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Title Design of 3D swept wing hybrid models for icing wind tunnel tests
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Publication Date
Date Accessioned
Degree MS
Discipline/Department 4048
Degree Level thesis
University/Publisher University of Illinois – Urbana-Champaign
Abstract The study of aircraft icing is critical to ensure the safety of any aircraft that might experience icing conditions in flight, including general, commercial, and military aviation. The certification of modern commercial transports requires manufacturers to demonstrate that these aircraft can safely operate during icing conditions through a set of flight tests, consistent with the standards set forth by the Federal Aviation Administration. This is often expensive and challenging to find the appropriate icing test conditions. Thus, both computational methods and icing wind tunnel experiments are utilized during the design and certification of aircraft ice-protection systems to provide a controlled and repeatable environment to mitigate risks, reduce costs, and validate the existing computational icing tools. However, the existing icing wind tunnel facilities cannot accommodate large wings such as those found on modern commercial aircraft without being dramatically scaled. Two methods of scaling exist. The first geometrically scales the entire geometry to fit inside the tunnel test section and then scales the icing conditions to obtain icing similitude. The second maintains the full-scale leading edge of the reference geometry and replaces the aft section with a truncated trailing edge that produces a similar flowfield around the leading edge with a significantly shorter chord, reducing model size and tunnel blockage. This type of model is referred to as a hybrid and its biggest advantage lies in the fact that it is designed to produce full-scale ice shapes, while reducing or even eliminating the need for icing scaling. While a design method for a straight, untapered hybrid wing is well documented and there is a broad set of experimental data available, the design of a swept, hybrid wing lacks both a design method and experimental data. This thesis established a design method for large hybrid swept wings that reproduce full-scale ice accretions through icing wind tunnel tests. The design method was broken down in two steps: 1) A 2D hybrid airfoil design, and 2) A 3D hybrid swept wing design. Multiple existing computational tools were employed and several parametric studies performed. It was shown, in 2D, that matching the stagnation point location on the leading edge of the hybrid airfoil had a first-order impact on matching the full-scale ice shape, while matching the suction peak magnitude and location had a second-order effect. The closer to the leading edge lift was generated for a given hybrid design, the less total load was required to reach the same stagnation point location. As an implication, more front-loaded airfoils required less lift than more aft-loaded ones to reach the same stagnation point location on a hybrid airfoil. More front load also increased the risk of flow separation near the leading edge, while more aft load increased the risk of separation near the trailing edge. Finally, higher hybrid scale factors were shown to increase the risk of flow separation. In 3D, sweep angle was…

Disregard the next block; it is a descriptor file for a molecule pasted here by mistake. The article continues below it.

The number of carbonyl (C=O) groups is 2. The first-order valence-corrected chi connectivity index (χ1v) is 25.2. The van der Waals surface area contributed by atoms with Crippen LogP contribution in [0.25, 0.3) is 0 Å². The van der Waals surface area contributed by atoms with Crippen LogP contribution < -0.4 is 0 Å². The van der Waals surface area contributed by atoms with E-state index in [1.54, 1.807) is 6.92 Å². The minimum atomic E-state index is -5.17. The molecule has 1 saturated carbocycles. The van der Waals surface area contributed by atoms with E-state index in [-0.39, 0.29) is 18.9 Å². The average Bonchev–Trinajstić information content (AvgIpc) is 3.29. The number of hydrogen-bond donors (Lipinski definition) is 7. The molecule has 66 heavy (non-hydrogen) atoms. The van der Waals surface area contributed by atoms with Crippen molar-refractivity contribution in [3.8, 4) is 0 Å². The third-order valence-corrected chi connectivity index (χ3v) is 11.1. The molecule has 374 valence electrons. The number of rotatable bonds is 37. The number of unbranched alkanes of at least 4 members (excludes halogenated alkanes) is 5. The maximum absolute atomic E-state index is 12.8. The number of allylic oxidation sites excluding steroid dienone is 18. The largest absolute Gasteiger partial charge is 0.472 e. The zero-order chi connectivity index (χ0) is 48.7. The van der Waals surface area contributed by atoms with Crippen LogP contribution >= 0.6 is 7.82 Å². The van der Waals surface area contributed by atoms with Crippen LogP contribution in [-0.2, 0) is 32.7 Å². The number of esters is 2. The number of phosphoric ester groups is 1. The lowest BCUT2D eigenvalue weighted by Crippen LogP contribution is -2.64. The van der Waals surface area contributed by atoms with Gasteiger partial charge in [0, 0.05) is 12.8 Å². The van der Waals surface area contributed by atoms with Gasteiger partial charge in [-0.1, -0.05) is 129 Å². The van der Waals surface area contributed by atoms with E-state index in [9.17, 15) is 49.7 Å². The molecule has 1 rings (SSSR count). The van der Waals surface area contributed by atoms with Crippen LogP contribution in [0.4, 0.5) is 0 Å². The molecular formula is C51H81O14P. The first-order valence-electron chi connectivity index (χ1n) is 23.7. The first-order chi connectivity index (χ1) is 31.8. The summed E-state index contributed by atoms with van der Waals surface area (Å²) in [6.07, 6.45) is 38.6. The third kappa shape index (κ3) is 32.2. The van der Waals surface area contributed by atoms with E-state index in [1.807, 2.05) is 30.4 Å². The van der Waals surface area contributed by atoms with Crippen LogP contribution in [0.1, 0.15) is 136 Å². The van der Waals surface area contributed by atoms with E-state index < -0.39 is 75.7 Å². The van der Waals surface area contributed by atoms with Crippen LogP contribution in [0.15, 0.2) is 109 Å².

Subjects/Keywords Aerodynamics; aircraft icing; wind tunnel; icing; ice shape; Accretion; hybrid; sweep; swept; wing; computational fluid dynamics (CFD); aircraft certification; wing design
Contributors Bragg, Michael B. (advisor)
Language en
Rights Copyright 2014 Gustavo Eidji Camarinha Fujiwara
Country of Publication us
Record ID handle:2142/72880
Repository uiuc
Date Indexed 2020-03-09
Grantor University of Illinois at Urbana-Champaign
Issued Date 2015-01-21 00:00:00

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wing having a quarter-chord sweep angle of 35◦ . The supercritical wing was designed for a cruise Mach number of M = 0.85. The aircraft body extends to 10% semispan with a Yehudi break at 37% semispan and 8◦ of washout from side-of-body to tip. The full…

…Reynolds Averaged Navier-Stokes SF = Scale Factor SST = Shear Stress Transport TWE = Total Water Exposure UIUC = University of Illinois at Urbana-Champaign WB = Wing/Body xiv Chapter 1 Introduction 1.1 Motivation The study of aircraft icing…

…systems (engines, inlets, flight instruments), affecting aircraft performance and safety. Depending on the location of the ice, the shape of the wing, and the phase of flight, even small, almost imperceptible amounts of ice can have a significant…

…present work intends to give its contribution by further understanding the issues related to swept wing icing. Aircraft Icing Protection Program Icing Avoidance Icing Tolerant Aircraft Engine Icing Straight Wing Icing Icing Atmospheric…

…classification system for ice shapes on 3D swept wings and identified areas where more research is required to fully understand swept wing icing effects. Although wind tunnel testing is crucial to aircraft certification, the existing icing wind tunnel facilities…

…configuration of the Common Research Model: Wing-Body-Nacelle-Pylon-Horizontal Tail 6 Table 1.1: Comparison of the Common Research Model with Existing Wide-Body Aircraft Aircraft Span (ft.) Mean Aerodynamic Chord (ft.) CRM Airbus A330…

…performing such testing for aircraft certification as well as considering the ability of CFD to accurately model ice accretion in this environment. 1.4 Objective The objective of this research is to establish a hybrid wing design method for large swept…

…CRM65) as the baseline model for the project, in Figure 2.1. Figure 2.1: CRM65 geometry: Wing-Body 8 The CRM65 has a semispan of b/2 = 751.89 in. (19.10 m), a quarter-chord sweep of Λ = 35 ◦ , aspect ratio of AR = 9.0, taper ratio of λ…

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